Background: Fragility fractures caused by osteoporosis are a major cause of morbidity and mortality in aging populations. Bone mineral density (BMD) is a useful surrogate marker for risk of fracture and is a highly heritable trait. The genetic variants underlying this genetic contribution are largely unknown.
Methods: We performed a large-scale association study investigating more than 25,000 single nucleotide polymorphisms (SNPs) located within 16,000 genes. Allele frequencies were estimated in contrasting DNA pools from white females selected for low (<0.87 g/cm2, n = 319) and high (> 1.11 g/cm2, n = 321) BMD at the lumbar spine. Significant findings were verified in two additional sample collections.
Results: Based on allele frequency differences between DNA pools and subsequent individual genotyping, one of the candidate loci indicated was the phosphodiesterase 4D (PDE4D) gene region on chromosome 5q12. We subsequently tested the marker SNP, rs1498608, in a second sample of 138 white females with low (<0.91 g/cm2) and 138 females with high (>1.04 g/cm2) lumbar spine BMD. Odds ratios were 1.5 (P = 0.035) in the original sample and 2.1 (P = 0.018) in the replication sample. Association fine mapping with 80 SNPs located within 50 kilobases of the marker SNP identified a 20 kilobase region of association containing exon 6 of PDE4D. In a second, family-based replication sample with a preponderance of females with low BMD, rs1498608 showed an opposite relationship with BMD at different sites (p = 0.00044-0.09). We also replicated the previously reported association of the Ser37Ala polymorphism in BMP2, known to interact biologically with PDE4D, with BMD.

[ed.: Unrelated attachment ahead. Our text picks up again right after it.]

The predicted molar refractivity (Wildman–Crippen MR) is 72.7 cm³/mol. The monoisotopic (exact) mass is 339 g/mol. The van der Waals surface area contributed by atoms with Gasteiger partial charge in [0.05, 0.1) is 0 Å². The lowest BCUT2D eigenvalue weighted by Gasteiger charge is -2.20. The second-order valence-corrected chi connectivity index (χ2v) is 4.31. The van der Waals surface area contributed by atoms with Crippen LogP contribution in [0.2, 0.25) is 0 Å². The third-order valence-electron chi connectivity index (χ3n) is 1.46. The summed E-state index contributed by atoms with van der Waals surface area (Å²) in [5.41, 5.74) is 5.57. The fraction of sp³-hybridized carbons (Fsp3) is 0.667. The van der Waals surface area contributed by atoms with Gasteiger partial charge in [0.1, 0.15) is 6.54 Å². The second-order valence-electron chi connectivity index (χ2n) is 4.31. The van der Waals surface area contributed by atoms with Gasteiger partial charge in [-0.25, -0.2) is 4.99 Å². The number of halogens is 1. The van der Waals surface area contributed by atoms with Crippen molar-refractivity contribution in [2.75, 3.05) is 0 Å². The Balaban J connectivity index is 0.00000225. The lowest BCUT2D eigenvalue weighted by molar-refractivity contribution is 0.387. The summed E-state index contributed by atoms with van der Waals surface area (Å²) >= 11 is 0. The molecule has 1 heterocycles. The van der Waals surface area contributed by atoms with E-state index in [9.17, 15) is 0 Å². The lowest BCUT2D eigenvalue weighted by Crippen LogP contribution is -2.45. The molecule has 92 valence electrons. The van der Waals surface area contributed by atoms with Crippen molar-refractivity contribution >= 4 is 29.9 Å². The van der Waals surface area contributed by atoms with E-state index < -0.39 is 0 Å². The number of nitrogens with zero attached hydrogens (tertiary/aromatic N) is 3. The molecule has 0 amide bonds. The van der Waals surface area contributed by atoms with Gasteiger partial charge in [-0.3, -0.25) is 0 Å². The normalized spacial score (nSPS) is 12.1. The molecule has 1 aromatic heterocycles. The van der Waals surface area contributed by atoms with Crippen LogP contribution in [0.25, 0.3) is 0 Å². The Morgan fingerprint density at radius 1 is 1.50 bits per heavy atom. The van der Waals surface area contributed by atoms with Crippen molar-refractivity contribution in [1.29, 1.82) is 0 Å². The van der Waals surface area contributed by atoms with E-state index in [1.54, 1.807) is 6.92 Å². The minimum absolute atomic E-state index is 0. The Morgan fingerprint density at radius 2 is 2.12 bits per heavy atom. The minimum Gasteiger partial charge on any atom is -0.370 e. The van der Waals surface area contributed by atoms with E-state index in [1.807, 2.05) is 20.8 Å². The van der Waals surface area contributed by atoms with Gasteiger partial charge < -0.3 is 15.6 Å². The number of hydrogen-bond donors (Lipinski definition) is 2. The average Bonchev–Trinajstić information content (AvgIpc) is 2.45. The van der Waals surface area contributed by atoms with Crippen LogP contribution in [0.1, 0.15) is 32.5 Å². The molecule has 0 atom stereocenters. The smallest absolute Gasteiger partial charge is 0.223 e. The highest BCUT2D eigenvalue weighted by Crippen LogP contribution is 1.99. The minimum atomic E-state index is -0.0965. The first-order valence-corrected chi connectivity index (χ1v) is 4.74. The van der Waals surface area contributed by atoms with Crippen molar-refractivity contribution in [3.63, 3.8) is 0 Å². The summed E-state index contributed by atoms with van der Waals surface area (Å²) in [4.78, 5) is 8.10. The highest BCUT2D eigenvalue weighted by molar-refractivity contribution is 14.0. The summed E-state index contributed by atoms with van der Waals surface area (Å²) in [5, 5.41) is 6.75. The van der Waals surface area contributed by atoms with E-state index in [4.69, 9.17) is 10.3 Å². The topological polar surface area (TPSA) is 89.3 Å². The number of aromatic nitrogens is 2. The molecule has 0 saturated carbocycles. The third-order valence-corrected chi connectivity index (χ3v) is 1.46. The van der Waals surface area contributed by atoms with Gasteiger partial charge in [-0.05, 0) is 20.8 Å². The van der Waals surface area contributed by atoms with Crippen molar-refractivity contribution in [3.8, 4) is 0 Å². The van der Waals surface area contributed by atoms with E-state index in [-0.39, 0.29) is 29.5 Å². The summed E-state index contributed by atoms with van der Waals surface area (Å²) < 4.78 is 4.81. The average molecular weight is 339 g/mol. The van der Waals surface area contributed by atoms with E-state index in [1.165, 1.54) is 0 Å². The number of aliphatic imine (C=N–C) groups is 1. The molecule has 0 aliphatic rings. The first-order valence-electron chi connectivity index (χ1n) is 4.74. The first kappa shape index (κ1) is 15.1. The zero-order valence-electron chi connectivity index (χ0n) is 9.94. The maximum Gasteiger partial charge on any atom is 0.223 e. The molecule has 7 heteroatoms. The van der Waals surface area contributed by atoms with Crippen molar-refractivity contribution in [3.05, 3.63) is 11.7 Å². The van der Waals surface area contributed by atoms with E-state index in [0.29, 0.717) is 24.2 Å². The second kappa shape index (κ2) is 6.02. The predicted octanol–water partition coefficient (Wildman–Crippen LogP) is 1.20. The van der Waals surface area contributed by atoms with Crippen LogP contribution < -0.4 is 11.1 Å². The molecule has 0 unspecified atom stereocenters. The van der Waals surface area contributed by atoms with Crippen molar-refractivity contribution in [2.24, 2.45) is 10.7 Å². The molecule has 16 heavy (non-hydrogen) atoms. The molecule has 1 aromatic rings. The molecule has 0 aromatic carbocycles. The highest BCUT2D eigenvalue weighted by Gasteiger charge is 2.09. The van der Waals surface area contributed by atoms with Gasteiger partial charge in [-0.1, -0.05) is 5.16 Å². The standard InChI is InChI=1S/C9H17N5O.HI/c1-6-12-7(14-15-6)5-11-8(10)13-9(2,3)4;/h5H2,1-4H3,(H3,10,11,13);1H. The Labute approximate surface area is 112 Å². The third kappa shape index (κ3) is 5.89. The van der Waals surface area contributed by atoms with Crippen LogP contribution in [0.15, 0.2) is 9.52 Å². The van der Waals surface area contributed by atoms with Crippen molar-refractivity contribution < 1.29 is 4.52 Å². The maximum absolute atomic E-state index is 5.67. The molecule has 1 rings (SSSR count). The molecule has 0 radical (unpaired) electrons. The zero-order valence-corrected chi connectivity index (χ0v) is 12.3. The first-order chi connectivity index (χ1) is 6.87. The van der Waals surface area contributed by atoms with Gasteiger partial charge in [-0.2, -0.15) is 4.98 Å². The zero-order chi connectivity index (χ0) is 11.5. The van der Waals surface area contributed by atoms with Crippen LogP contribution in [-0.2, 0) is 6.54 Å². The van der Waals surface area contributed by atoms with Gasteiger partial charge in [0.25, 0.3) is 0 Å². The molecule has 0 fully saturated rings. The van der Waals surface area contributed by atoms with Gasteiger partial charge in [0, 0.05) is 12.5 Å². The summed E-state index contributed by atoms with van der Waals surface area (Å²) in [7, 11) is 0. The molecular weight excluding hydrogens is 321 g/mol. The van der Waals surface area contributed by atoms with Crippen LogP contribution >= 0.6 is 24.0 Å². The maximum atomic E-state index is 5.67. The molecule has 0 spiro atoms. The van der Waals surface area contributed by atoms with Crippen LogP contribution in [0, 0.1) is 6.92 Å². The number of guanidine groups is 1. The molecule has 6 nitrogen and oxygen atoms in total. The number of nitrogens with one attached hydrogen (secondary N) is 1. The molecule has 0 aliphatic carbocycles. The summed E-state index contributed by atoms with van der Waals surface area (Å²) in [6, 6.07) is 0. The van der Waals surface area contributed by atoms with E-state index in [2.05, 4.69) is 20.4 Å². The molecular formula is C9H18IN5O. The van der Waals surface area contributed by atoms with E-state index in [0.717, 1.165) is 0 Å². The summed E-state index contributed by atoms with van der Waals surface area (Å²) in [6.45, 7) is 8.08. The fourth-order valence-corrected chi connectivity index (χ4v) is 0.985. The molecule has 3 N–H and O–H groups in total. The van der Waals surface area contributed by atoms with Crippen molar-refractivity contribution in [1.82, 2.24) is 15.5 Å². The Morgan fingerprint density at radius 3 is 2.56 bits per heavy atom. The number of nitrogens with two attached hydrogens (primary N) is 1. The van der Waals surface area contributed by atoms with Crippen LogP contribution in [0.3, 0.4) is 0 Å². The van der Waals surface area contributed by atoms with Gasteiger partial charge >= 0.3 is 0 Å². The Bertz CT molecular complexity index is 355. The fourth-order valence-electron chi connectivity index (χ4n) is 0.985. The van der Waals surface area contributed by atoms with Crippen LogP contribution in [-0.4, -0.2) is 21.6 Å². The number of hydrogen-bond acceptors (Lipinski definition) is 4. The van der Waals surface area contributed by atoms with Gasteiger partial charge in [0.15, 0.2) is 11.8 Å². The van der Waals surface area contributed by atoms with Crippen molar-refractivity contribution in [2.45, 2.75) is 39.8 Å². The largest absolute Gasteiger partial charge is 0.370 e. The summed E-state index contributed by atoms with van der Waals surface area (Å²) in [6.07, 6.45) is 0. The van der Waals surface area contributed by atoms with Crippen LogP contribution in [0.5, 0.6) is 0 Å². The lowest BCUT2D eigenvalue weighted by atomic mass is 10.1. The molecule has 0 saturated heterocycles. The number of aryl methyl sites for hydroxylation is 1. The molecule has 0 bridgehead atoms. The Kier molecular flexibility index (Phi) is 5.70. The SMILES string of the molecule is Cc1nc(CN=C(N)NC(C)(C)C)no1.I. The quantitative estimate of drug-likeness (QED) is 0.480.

Conclusion: This study indicates that variants in the gene encoding PDE4D account for some of the genetic contribution to bone mineral density variation in humans. The contrasting results from different samples indicate that the effect may be context-dependent. PDE4 inhibitors have been shown to increase bone mass in normal and osteopenic mice, but up until now there have been no reports implicating any member of the PDE4 gene family in human osteoporosis.